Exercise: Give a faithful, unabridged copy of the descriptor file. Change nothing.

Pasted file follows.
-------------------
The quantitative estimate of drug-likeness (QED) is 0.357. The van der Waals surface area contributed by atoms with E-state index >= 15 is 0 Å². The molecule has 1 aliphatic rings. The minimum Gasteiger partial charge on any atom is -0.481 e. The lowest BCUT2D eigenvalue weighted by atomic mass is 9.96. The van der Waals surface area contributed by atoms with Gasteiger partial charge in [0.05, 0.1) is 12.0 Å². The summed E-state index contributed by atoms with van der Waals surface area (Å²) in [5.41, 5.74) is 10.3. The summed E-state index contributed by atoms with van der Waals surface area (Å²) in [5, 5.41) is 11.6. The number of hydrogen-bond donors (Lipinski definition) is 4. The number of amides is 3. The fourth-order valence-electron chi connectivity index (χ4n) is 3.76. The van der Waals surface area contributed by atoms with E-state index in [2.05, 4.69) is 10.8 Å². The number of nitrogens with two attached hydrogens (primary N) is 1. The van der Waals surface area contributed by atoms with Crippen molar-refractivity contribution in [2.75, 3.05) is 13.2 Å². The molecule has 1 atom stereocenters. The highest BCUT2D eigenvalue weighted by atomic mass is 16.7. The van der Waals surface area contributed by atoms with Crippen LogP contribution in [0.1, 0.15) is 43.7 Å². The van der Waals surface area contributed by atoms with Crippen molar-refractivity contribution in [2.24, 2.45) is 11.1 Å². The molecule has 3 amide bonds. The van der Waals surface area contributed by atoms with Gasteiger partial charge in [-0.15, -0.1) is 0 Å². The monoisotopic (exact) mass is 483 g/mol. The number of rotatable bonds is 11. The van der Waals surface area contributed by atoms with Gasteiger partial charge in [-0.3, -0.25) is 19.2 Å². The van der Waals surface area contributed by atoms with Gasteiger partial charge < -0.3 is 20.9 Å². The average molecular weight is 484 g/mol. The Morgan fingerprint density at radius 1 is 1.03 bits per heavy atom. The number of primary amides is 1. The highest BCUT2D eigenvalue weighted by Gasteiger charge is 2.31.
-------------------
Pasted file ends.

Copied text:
The quantitative estimate of drug-likeness (QED) is 0.357. The van der Waals surface area contributed by atoms with E-state index >= 15 is 0 Å². The molecule has 1 aliphatic rings. The minimum Gasteiger partial charge on any atom is -0.481 e. The lowest BCUT2D eigenvalue weighted by atomic mass is 9.96. The van der Waals surface area contributed by atoms with Gasteiger partial charge in [0.05, 0.1) is 12.0 Å². The summed E-state index contributed by atoms with van der Waals surface area (Å²) in [5.41, 5.74) is 10.3. The summed E-state index contributed by atoms with van der Waals surface area (Å²) in [5, 5.41) is 11.6. The number of hydrogen-bond donors (Lipinski definition) is 4. The number of amides is 3. The fourth-order valence-electron chi connectivity index (χ4n) is 3.76. The van der Waals surface area contributed by atoms with E-state index in [2.05, 4.69) is 10.8 Å². The number of nitrogens with two attached hydrogens (primary N) is 1. The van der Waals surface area contributed by atoms with Crippen molar-refractivity contribution in [2.75, 3.05) is 13.2 Å². The molecule has 1 atom stereocenters. The highest BCUT2D eigenvalue weighted by atomic mass is 16.7. The van der Waals surface area contributed by atoms with Crippen LogP contribution in [0.1, 0.15) is 43.7 Å². The van der Waals surface area contributed by atoms with Crippen molar-refractivity contribution in [2.24, 2.45) is 11.1 Å². The molecule has 3 amide bonds. The van der Waals surface area contributed by atoms with Gasteiger partial charge in [-0.15, -0.1) is 0 Å². The monoisotopic (exact) mass is 483 g/mol. The number of rotatable bonds is 11. The van der Waals surface area contributed by atoms with Gasteiger partial charge in [-0.3, -0.25) is 19.2 Å². The van der Waals surface area contributed by atoms with Gasteiger partial charge < -0.3 is 20.9 Å². The average molecular weight is 484 g/mol. The Morgan fingerprint density at radius 1 is 1.03 bits per heavy atom. The number of primary amides is 1. The highest BCUT2D eigenvalue weighted by Gasteiger charge is 2.31.